Trump “appreciates China’s and Russia’s cooperation in securing passage” of the resolution, the White House said in a later statement.

The US president “will continue to work with allies and partners to increase diplomatic and economic pressure on North Korea to ends its threatening and destabilising behaviour,” it said.

Russia’s UN Ambassador Vassily Nebenzia said he hoped recent remarks by US Secretary of State Rex Tillerson “were sincere – that the US is not seeking to dismantle the existing situation or to forcibly unite the peninsula or to militarily intervene in the country.”

While the Security Council has been divided on how to deal with other international crises like Syria, the 15-member body has remained relatively united on North Korea. Still, negotiating new measures typically takes months, not weeks.

North Korea has been under UN sanctions since 2006 over its ballistic missile and nuclear programs. The new measures came in response to five nuclear weapons tests and four long-range missile launches.

The United States negotiated with China for a month on the resolution, then expanded negotiations to the full council on Friday.

Washington, frustrated that China has not done more to rein in North Korea, has threatened to exert trade pressure on Beijing and impose sanctions on Chinese firms doing business with Pyongyang.

The new resolution bans North Korean exports of coal. In November, the Security Council capped the North’s coal exports at $US400 million annually. China, its largest buyer, halted imports in February.

Support Indigenous schooling, PM urged

The grandson of land rights champion Galarrwuy Yunupingu says young Aboriginal kids from remote communities are being forced to choose between a decent education and their culture.


Michael Gadingura Yunupingu grew up in Adelaide without a traditional Yolngu upbringing, but had the schooling many children from remote Arnhem Land communities are denied.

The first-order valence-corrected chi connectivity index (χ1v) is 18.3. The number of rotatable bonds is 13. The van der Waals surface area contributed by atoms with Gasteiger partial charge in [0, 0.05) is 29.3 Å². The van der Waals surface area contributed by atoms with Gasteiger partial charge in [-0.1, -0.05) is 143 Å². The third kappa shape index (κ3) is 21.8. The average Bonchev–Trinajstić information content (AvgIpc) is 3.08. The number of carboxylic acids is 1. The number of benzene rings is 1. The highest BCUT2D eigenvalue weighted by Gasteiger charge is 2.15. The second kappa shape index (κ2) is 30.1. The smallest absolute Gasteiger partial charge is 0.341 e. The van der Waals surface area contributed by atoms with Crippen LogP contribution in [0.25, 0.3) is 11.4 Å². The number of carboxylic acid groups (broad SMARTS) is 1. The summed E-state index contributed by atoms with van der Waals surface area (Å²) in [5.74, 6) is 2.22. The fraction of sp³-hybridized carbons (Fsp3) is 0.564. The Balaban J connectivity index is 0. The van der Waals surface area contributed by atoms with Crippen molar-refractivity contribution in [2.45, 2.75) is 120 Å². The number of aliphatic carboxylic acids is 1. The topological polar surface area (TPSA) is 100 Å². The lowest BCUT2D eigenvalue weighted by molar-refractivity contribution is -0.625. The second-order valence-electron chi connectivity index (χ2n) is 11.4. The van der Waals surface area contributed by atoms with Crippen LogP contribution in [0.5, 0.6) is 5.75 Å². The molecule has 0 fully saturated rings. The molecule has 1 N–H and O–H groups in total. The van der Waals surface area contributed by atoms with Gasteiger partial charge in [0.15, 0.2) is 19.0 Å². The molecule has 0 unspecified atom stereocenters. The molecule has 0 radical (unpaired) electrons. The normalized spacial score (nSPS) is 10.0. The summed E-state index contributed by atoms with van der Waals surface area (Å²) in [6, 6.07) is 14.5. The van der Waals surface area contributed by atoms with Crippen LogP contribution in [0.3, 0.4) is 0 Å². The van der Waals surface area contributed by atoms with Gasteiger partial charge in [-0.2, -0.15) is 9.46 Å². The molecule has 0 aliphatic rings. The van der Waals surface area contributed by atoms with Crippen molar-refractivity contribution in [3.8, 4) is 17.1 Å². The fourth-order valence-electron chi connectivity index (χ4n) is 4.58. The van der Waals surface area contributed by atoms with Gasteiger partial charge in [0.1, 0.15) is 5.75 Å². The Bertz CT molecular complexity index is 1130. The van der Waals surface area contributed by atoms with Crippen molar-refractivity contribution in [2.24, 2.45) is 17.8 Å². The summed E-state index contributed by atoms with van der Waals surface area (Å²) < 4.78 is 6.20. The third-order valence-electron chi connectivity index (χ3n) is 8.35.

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“We all, Balanda [white people] and Yolngu have to work together to figure out a way in which kids can carry on our culture yet gain as much education as possible,” he told the Garma Festival.

The 19-year-old says he’s seen countless Indigenous youngsters from remote communities dropping out of boarding schools because they can’t handle the transition to city life.

“Kids aren’t getting the opportunities therefore (they) resort to this constant lifestyle of drugs and alcohol,” he said.

He urged Prime Minister Malcolm Turnbull, listening in the crowd, to give the next generation of indigenous leaders the support they deserve to realise their potential.

“These kids are our future. This country’s future,” Mr Yunupingu said.

Aboriginal and Torres Strait Islander Social Justice Commissioner June Oscar outlined the reluctance of many families in sending their children to boarding school, breaking a connection to country and community.

She called for culturally competent school environments, incorporating western and indigenous knowledge, to enable students to flourish.

“(And) there needs to be sufficient opportunities in a child’s own community to encourage them to come back and give back to their community when they finish their studies,” Ms Oscar said.